Home Opinion Opinion: Public speaking is easier than you think

Opinion: Public speaking is easier than you think

Public speaking is the worst. Why do we have to stand up awkwardly during the first week of school to introduce ourselves? We’re just here for our education — not to spiral through the seventeen stages of anxiety until our forsaken name gets called.

Do you relate to this?

You’re not alone. Glossophobia, or the fear of public speaking, is a very common phobia. According to psychologytoday.com, it affects up to 75% of the population.

My name is Chester Chan. I’m one of the tutors from the Presentation Practice Center. Sure, I love public speaking but I haven’t always felt this way. Once upon a time, I was a very shy and introverted boy. I would puke profusely even at the mere thought of public speaking.

I’m here to share with you how I found my passion for public speaking in good old Rexburg.

Mindset

Before you can hope to achieve anything you must first manifest it. Convince yourself not just to love it but that you’ve always loved it. You can never achieve anything if you have to drag your feet. Be flexible; be excited; be inspired.

A mindset cannot be changed in a single thought. To change it, you have to allow yourself to get influenced and inspired.

A personal example I used that helped me in my journey would be watching comics and stand-up comedians. As you allow yourself to admire a great public speaker, remember that if they can do it so can you.

Photo credit: Chester Chan

Exposure

Inspiration is good, but to live the dream you must first wake up and take action. Expose yourself and take opportunities to put yourself out there. Don’t get too gung-ho — baby steps first. You can’t run before you walk, and for public speaking, it is totally okay to waddle like a baby first.

Whenever possible, take the smallest opportunity to speak. Bear your testimony or speak up in class. Even public speaking for 30 seconds at a time is great practice.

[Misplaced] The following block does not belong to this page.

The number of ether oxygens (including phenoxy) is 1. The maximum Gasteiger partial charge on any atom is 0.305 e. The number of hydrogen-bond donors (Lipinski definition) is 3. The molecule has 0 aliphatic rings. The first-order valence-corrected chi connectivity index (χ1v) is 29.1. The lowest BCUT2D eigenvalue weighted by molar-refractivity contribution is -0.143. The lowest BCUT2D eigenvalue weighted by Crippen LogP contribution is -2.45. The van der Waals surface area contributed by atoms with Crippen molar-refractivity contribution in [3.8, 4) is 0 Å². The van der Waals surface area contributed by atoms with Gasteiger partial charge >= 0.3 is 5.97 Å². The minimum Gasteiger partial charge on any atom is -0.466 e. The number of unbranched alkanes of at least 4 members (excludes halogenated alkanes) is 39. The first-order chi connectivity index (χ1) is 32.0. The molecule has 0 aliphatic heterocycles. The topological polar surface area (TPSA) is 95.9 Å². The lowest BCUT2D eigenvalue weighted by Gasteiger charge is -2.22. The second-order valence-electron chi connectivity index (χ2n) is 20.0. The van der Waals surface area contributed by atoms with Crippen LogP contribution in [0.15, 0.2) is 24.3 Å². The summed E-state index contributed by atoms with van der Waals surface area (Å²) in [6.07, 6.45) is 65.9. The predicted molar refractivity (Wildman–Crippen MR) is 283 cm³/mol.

Done is Better Than Good,” is a quote by Elizabeth Gilbert in her book Big Magic. She teaches that we often procrastinate in the name of perfection and by doing so we are not allowing ourselves to try. So go and try. A failed attempt is better than no attempt at all.

The more instances you put yourself out there and speak, the more comfortable you’ll become. As you start to feel comfortable and find safe spaces to talk, you’ll surprise yourself with how good you already are.

Kayla Nicolls, PPC tutor
Kayla Nicolls presenting during Better to Best Event hosted by the Presentation Practice Center Photo credit: Chester Chan

Practice

The Presentation Practice Center is located on the first floor of the library in McKay 164. It is directly below the tutoring center, on the east wing of the library.

The PPC is a resource available to all online and on-campus students. Unlike the tutoring center, students are not required to be in a public speaking class to engage in the PPC’s services.

The PPC has walk-in hours from 2-5 pm Monday-Friday for students without any appointments. The PPC offers both group sessions and individual sessions.

Sophie Perez, PPC Secretary
Sophie Perez, PPC Secretary Photo credit: Chester Chan